Paying local and out-of-town officers working the Republican National Convention is expected to cost nearly $25 million - about half of what Congress appropriated to secure the convention.
The Tampa City Council will be asked Thursday to sign off on spending $24.85 million of the city's $50 million federal convention security grant on personnel.
Of that, $4 million is for city salaries. The rest will go to the estimated 3,000 or more officers being brought in from 63 other agencies from around the Tampa Bay area and across Florida.
That said, officials plan for Tampa police and Hillsborough County sheriff's deputies to have the most contact with the 15,000 protesters expected at the Aug. 27-30 convention. They work together already, know the community, will have the most training, and will have the biggest stake in how the rest of the world sees Tampa.
"It only would make sense that those folks would be the firewall," Mayor Bob Buckhorn says. "Most of these other officers will be dispersed elsewhere around the community."
Paying that coalition of officers will be just one of the city's convention expenses.
Police have said they expect to spend $2 million on 1,500 hotel rooms for visiting officers and have budgeted $1 million to feed the coalition of police and deputies working the convention.
The city also plans to buy an insurance policy with $10 million worth of coverage for police working convention security.
"That's only fair," Buckhorn said. Officers coming in to Tampa to help the city should not have to worry about false accusations or frivolous lawsuits, he said.
Beyond personnel, the City Council so far has approved spending more than $14.9 million on convention-related security purchases that include police gear, vehicles and communications equipment:
- $6 million for more than 1,900 handheld or vehicle-mounted radios.
- $2 million for about 60 surveillance cameras to be installed around the Tampa Bay Times Forum.
- $1.9 million for body armor and protective gear.
- $1.18 million to upgrade the video links between police helicopters and ground commanders.
- $992,490 to enhance existing police software and technology that allows multiple agencies to size up risks, share information, organize resources, and map, track and respond to trouble as it takes place.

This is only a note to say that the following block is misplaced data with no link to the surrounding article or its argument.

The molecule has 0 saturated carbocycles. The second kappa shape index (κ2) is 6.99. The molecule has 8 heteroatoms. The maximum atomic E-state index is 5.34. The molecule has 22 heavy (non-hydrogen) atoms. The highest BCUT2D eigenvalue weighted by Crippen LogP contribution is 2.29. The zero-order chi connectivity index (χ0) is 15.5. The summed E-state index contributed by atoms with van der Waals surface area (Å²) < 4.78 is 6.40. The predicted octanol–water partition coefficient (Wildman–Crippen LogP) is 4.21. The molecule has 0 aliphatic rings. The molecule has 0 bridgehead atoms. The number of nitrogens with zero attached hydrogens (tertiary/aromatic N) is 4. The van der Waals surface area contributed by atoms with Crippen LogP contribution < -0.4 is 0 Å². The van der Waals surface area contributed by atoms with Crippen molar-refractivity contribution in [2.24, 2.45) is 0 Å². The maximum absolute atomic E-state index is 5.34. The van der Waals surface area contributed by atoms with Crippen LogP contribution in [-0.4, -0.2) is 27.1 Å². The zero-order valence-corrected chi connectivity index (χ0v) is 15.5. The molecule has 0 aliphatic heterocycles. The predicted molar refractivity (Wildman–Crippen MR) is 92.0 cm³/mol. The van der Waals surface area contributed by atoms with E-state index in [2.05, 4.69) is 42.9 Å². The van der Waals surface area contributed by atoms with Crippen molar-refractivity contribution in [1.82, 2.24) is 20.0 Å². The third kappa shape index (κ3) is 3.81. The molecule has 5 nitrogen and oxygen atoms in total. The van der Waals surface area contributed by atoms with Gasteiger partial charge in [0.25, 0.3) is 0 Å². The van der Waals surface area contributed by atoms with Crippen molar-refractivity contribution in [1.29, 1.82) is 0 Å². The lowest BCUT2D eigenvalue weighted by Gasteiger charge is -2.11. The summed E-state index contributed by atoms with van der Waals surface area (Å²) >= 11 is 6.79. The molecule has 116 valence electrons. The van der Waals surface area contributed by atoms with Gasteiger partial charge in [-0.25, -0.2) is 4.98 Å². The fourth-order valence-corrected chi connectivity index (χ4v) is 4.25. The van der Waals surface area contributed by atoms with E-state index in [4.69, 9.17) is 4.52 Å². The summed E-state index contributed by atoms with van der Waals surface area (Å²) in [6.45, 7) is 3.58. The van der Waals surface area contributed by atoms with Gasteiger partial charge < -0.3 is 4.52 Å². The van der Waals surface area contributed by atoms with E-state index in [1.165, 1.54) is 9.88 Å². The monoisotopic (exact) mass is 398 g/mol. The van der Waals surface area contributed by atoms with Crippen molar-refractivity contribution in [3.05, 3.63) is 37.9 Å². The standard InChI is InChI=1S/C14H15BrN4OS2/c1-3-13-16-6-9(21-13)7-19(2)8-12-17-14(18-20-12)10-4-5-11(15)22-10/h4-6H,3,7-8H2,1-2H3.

- $518,460 for 1,400 gas masks and accessories, including 20 "voice projection units."
- $516,200 for cotton uniforms.
- $464,236 for two Tampa Fire Rescue vehicles: a tactical support vehicle that can serve as a mobile command post and a truck for the SWAT medic team.
- $319,400 for 200 police bicycles.
- $290,000 for up to 10,000 feet of temporary security fences to be put up around city and county buildings.
- $272,904 for an armored police SWAT vehicle.
- $225,063 for 225 tactical communications headsets, plus accessories and three days of training.
- $150,730 for 13 Bobcat 4x4 utility vehicles.
- $85,580 for 17,400 short- and long-sleeved, all-cotton printed T-shirts.
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Tampa officials Monday highlighted two ways for businesses, residents and visitors to get alerts about everything from road closures to bad weather during the Republican National Convention (and beyond). First - and this is for everybody - you can sign up for the city's Alert Tampa mass-messaging system. To register online, go to tampagov.net/alerttampa and click on "Sign up now." Also, the city is expanding its use of a high-tech system that it has used to stay on top of evolving situations at events at Raymond James Stadium, during Gasparilla parades and during the 2010 manhunt for the man accused of killing two Tampa police officers. With the upgrades, the system from NC4 will allow police to send alerts to scores of building managers and downtown businesses in real time, and it will let those recipients respond with questions and their own observations about what's happening. "They'll get real-time information; they will get information that is pertinent and germane to their needs," Mayor Bob Buckhorn said.